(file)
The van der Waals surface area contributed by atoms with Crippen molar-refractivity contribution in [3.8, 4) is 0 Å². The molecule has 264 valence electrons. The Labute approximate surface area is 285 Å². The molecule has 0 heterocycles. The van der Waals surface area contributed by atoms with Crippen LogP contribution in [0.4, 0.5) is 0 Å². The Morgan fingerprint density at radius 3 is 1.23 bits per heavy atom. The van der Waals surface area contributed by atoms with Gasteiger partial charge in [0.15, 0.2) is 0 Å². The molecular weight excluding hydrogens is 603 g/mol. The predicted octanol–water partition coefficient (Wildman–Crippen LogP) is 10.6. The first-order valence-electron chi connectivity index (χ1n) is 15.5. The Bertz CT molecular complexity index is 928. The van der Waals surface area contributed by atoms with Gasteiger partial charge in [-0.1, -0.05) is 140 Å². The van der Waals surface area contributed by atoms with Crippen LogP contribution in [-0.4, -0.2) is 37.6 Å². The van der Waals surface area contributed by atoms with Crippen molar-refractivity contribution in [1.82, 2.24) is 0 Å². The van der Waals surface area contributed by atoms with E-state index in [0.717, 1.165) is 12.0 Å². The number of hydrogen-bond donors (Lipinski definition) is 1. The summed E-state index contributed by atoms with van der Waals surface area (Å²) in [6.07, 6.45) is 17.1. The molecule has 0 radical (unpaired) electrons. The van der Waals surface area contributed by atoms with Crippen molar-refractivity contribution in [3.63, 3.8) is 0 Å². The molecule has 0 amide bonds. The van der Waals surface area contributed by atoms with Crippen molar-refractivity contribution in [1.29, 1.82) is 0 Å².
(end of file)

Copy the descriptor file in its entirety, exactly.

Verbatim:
The van der Waals surface area contributed by atoms with Crippen molar-refractivity contribution in [3.8, 4) is 0 Å². The molecule has 264 valence electrons. The Labute approximate surface area is 285 Å². The molecule has 0 heterocycles. The van der Waals surface area contributed by atoms with Crippen LogP contribution in [0.4, 0.5) is 0 Å². The Morgan fingerprint density at radius 3 is 1.23 bits per heavy atom. The van der Waals surface area contributed by atoms with Gasteiger partial charge in [0.15, 0.2) is 0 Å². The molecular weight excluding hydrogens is 603 g/mol. The predicted octanol–water partition coefficient (Wildman–Crippen LogP) is 10.6. The first-order valence-electron chi connectivity index (χ1n) is 15.5. The Bertz CT molecular complexity index is 928. The van der Waals surface area contributed by atoms with Gasteiger partial charge in [-0.1, -0.05) is 140 Å². The van der Waals surface area contributed by atoms with Crippen LogP contribution in [-0.4, -0.2) is 37.6 Å². The van der Waals surface area contributed by atoms with Crippen molar-refractivity contribution in [1.82, 2.24) is 0 Å². The van der Waals surface area contributed by atoms with E-state index in [0.717, 1.165) is 12.0 Å². The number of hydrogen-bond donors (Lipinski definition) is 1. The summed E-state index contributed by atoms with van der Waals surface area (Å²) in [6.07, 6.45) is 17.1. The molecule has 0 radical (unpaired) electrons. The van der Waals surface area contributed by atoms with Crippen molar-refractivity contribution in [3.63, 3.8) is 0 Å². The molecule has 0 amide bonds. The van der Waals surface area contributed by atoms with Crippen molar-refractivity contribution in [1.29, 1.82) is 0 Å².